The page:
What to Expect During a Reproductive Health Check
Infertility is not an uncommon disease. In fact, around 7.4 million women have received infertility services during their lifetime.* A variety of conditions, including ovulation disorders, uterine or cervical anomalies, fallopian tube damage, endometriosis, and PCOS can all be responsible for causing infertility. Additionally, lifestyle factors such as age, weight, alcohol, and tobacco can also have an effect on fertility. A reproductive health check is an easy way to get a better sense of your fertility status. Through this health check, you can understand the issues that may be preventing you from achieving pregnancy, address those issues with an appropriate treatment plan, and start building a family. So what should you expect during a reproductive health check?
Your physician will first conduct a thorough medical history to identify risk factors or behavior patterns that could significantly impact your fertility. A history will include a complete medical and surgical history and a review of medications, allergies, and lifestyle exposures. You will also need to complete a physical exam.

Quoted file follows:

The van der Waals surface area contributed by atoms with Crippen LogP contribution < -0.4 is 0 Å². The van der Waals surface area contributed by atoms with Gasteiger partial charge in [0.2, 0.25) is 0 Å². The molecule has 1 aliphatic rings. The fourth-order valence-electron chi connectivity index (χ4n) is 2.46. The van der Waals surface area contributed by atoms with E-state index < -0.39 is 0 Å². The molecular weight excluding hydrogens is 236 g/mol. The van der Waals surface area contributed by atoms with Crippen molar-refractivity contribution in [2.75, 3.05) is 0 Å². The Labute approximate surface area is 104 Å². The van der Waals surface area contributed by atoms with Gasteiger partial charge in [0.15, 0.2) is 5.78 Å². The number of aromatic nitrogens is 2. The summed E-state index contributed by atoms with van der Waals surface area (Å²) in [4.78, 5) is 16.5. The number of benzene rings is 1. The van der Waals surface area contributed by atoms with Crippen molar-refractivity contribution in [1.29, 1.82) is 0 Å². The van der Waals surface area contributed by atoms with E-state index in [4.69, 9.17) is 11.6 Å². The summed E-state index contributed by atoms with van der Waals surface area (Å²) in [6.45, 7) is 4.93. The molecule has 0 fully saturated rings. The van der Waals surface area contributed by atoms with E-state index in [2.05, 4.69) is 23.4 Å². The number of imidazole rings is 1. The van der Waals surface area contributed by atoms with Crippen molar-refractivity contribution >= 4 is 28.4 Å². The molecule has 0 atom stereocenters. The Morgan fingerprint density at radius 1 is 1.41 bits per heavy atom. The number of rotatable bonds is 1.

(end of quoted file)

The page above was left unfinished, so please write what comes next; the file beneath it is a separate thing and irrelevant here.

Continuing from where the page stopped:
Next, your physician will want to perform a blood test to assess levels of specific hormones in your body that measure your ovarian reserve, or the quantity and quality of eggs present in your ovaries. Your physician will check the following hormones: anti-Mullerian hormone (AMH), follicle-stimulating hormone (FSH), luteinizing hormone (LH), and estradiol (E2).
To better evaluate ovarian reserve, your physician may want to perform an internal ultrasound to visualize your uterus and ovaries. Using this test, your physician can count your ovarian follicles and diagnose any ovarian cysts or uterine anomalies, such as fibroids or polyps, that may be impacting your ability to become pregnant.
You will undergo these first three procedures during a typical initial consultation with a reproductive endocrinologist. There are, however, several other tests your physician may want to conduct in order to further evaluate your fertility status. A hysterosalpingogram (HSG), for example, can reveal blockages in your fallopian tubes and uterine anomalies. During this procedure, dye is injected through the cervix and the uterus is visualized using an x-ray.
If you have a male partner, it is recommended that he simultaneously undergo fertility testing. Approximately one third of all infertility cases are due to male fertility factors so it is important that your partner check his sperm quality and own general health. Typically, male fertility testing consists of a history and physical exam, semen analysis, and hormone blood testing.
Knowing what to expect during a reproductive health check, helps you feel more in control of your fertility journey. Consider having a reproductive health check if you are under 35 years old and have been trying to conceive for a year or are over 35 and have been trying for 6 months. If a fertility issue is present, the series of tests your physician will conduct will help diagnose and treat it and you can start the process of creating a family.